A prominent crypto economist has explained how growing up in 1990s Russia shaped her belief that cryptocurrencies could one day become a multi-trillion dollar asset class.
Anya Nova, who is a crypto economist with Perth-based blockchain project Power Ledger, says she experienced extreme hyperinflation during her childhood and realised that money is a “resource that the government controls, and occasionally – mismanages.”
“The Russian government printed too much of it, and it devalued right before my eyes,” Ms Nova said.
“I remember my mom sent me to buy a loaf of bread from a local store.
“The day before, one loaf was the equivalent of 60 cents, today it was $3.40. This was not an immaterial change for my single mother and me.”
Path to crypto
Fast forward to 2019, and Ms Nova can’t understand why people aren’t taking Bitcoin more seriously.
“I hear people say Bitcoin will never replace fiat money because ‘it’s not real,’ but fiat money is somehow ‘real.’ This rings false to me,” she said.
“If you’d ever held a large bundle of worthless cash in your hand, you’d know the feeling.”
Ms Nova says she has become fascinated by cryptocurrencies and the questions they raise about traditional finance.
“How does money work? Who controls it? Why do some people have more than others?” she asked.
The evolution of crypto
Ms Nova says she has watched closely the evolution of cryptocurrencies: from Bitcoin, to Initial Coin Offerings and now Security Tokens (STOs).
“The real reason we are seeing the insurgence of security tokens is because the regulators, such as the SEC, are cracking down on projects that have not complied with the existing fundraising regulations,” she said.
“So fundamentally what security tokens are is a return to compliant ways of fundraising.
“To be clear, a token sale that complies with the fundraising regulation is not a better investment compared to the one that doesn’t.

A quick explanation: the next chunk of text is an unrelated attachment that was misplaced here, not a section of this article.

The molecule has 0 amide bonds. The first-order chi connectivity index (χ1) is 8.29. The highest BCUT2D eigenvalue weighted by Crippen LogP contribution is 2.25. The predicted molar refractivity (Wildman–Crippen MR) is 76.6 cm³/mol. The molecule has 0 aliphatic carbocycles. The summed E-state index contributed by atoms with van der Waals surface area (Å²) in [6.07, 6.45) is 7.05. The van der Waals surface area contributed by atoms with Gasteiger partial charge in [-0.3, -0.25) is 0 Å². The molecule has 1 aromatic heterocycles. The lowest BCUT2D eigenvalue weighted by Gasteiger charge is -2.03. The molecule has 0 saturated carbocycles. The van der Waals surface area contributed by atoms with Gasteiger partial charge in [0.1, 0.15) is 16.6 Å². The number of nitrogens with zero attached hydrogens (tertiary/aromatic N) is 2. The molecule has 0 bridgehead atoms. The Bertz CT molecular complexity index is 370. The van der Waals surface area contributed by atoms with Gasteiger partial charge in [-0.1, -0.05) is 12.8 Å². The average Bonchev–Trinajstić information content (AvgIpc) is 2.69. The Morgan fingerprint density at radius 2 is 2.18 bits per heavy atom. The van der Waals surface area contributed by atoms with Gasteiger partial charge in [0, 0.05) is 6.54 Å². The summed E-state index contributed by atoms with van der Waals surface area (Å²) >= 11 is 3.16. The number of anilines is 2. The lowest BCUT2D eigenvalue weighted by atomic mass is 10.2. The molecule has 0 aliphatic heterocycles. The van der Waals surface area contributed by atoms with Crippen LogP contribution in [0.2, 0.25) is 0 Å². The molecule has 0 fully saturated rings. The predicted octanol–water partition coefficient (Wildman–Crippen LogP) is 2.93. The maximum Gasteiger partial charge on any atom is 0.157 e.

“Fundraising regulations have a lot of issues, from how your level of sophistication as an investor is determined (it’s your net worth, not your investment skill), to how product disclosure statements work (they don’t because people don’t read them).
“A good investment is one where the right team is solving the right problem, at the right time, regardless of whether the investment itself complies with the capital raising regulations or not.”
Will security tokens work?
Ms Nova says she’s been following security tokens closely and in the process has been exposed to some “pretty controversial ideas … and pretty colourful characters.”
“Some claim that security tokens will end poverty as we know it,” she said.
“It’s a nice thought, but poverty has many causes and access to investment opportunities, or lack thereof, is just one of them.”
“If you take a bad investment and put a token on top of it, it is still a bad investment.
“A pessimistic view is that security tokens will give rise to many useless investments that’ll compete for our attention in an already crowded space.”
A multi-trillion dollar asset class
Ms Nova says security tokens will not democratise finance and lift millions out of poverty right away, but they will transform how we live.
“There is just so much to tokenise,” she said.
“$217 trillion dollars in real estate, $55 trillion dollars in equities, $6 trillion dollars in gold.”
Could security tokens have saved Russia in the 1990s?
“The 90s was not a good time in Russia,” Ms Nova said.
“In addition to hyperinflation, billions of dollars were stolen via botched privatisation of public assets such as factories, mines and farms.
“Privatisation was fractionalization on steroids, an economic experiment on an unprecedented scale, where everyday citizens received certificates representing a portion of the national infrastructure.”
Ms Nova says if security tokens existed then, “privatisation would have been the best use case to demonstrate the attributes of transparency and immutability that we love in blockchain technology.”
“Anyone with access to a blockchain explorer, such as the openly available etherscan, would have been able to verify that a particular factory or a mine site or a farm was fractionalized into a fixed number of fractions, that each fraction was accounted for and, most importantly, that the fractions were fairly distributed among all citizens, as was intended.
“Instead, because the process was murky, it was abused and the ownership of the country’s assets ended up in the hands of the few, giving rise to the emergence of the oligarchs and some of the worst financial inequality seen anywhere in the world.
“In fact, you could argue that that theft of public infrastructure was worse for my family and my generation than the hyperinflation that preceded it.
“The promise of security tokens is that such episodes in our common economic history will never have to repeat.” M
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Read more from Anya Nova here.